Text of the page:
Deforestation-free paper and board
We use paper and board for items like folding cartons, customer packaging, aseptic cartons and ice cream sticks.
Our aim is to buy paper packaging that comes either from well-managed forests or from recycled material. But sometimes we need to source virgin paper and board – for example, because of safety regulations.
When we do, we buy from certified sources with a full 'chain of custody' from the plantation to us. That is achieved either through certifications schemes like the Forest Stewardship Council (FSC) or other national schemes under the framework of the Programme for the Endorsement of Forest Certification (PEFC).
Through the Global Traceability System, we contact our estimated 320 suppliers with a questionnaire to collect information on volumes, sustainability status and traceability to the country level on a quarterly basis.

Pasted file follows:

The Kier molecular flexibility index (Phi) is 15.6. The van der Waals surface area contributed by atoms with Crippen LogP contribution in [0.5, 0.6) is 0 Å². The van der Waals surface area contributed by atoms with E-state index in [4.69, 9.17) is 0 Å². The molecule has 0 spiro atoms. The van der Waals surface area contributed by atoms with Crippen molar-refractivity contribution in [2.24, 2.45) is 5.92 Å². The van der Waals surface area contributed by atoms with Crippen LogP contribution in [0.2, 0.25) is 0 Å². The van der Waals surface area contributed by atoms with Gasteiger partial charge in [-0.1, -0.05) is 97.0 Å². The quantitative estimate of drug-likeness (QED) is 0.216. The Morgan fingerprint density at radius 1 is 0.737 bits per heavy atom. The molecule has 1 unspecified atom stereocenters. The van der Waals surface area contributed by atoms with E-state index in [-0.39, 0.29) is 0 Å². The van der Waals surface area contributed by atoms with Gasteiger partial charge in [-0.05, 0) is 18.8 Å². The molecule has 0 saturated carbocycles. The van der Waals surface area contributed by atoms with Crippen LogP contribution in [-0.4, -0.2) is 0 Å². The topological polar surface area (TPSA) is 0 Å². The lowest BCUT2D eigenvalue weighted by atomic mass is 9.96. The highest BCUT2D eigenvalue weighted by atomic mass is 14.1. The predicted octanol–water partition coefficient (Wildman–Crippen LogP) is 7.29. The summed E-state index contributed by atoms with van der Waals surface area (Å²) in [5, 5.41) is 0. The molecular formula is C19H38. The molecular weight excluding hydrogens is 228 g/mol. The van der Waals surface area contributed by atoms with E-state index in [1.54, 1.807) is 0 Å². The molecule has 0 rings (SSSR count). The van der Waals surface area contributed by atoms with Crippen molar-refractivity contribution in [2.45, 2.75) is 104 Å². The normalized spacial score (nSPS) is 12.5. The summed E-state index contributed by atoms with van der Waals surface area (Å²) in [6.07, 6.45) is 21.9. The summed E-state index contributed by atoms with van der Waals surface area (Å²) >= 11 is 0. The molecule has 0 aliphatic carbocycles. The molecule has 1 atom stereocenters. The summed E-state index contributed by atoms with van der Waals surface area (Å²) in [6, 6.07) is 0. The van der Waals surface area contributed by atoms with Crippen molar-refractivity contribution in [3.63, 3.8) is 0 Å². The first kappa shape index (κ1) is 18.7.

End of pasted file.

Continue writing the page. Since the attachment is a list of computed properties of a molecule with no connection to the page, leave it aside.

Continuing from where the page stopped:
96% By the end of 2020, 96% of the directly-purchased paper and board packaging materials we used were made from recycled fibre or came from certified sustainably managed forests.
We are the world's biggest tea company, buying around 10% of the world’s black tea. We source tea from our own tea estates, our suppliers or from smallholder farmers around the world. This means we support the livelihoods of more than 1 million people in 21 countries.
Our long-standing partnership with the Rainforest Alliance supports smallholder farmers around the world to adopt more sustainable practices – and our project with The Sustainable Trade Initiative (IDH) is helping to reverse deforestation and as a result, improve rainfall, to support tea growing.
We’ve taken an important step forward in transparency by publishing a list (PDF 493KB) (Opens in a new window) of all our global suppliers of black and green tea – a list we'll update annually. By the end of 2020, 86% of all our tea was sustainably certified by Rainforest Alliance, or trustea Verified. For both standards, deforestation is a critical non-conformance and leads to de-certification.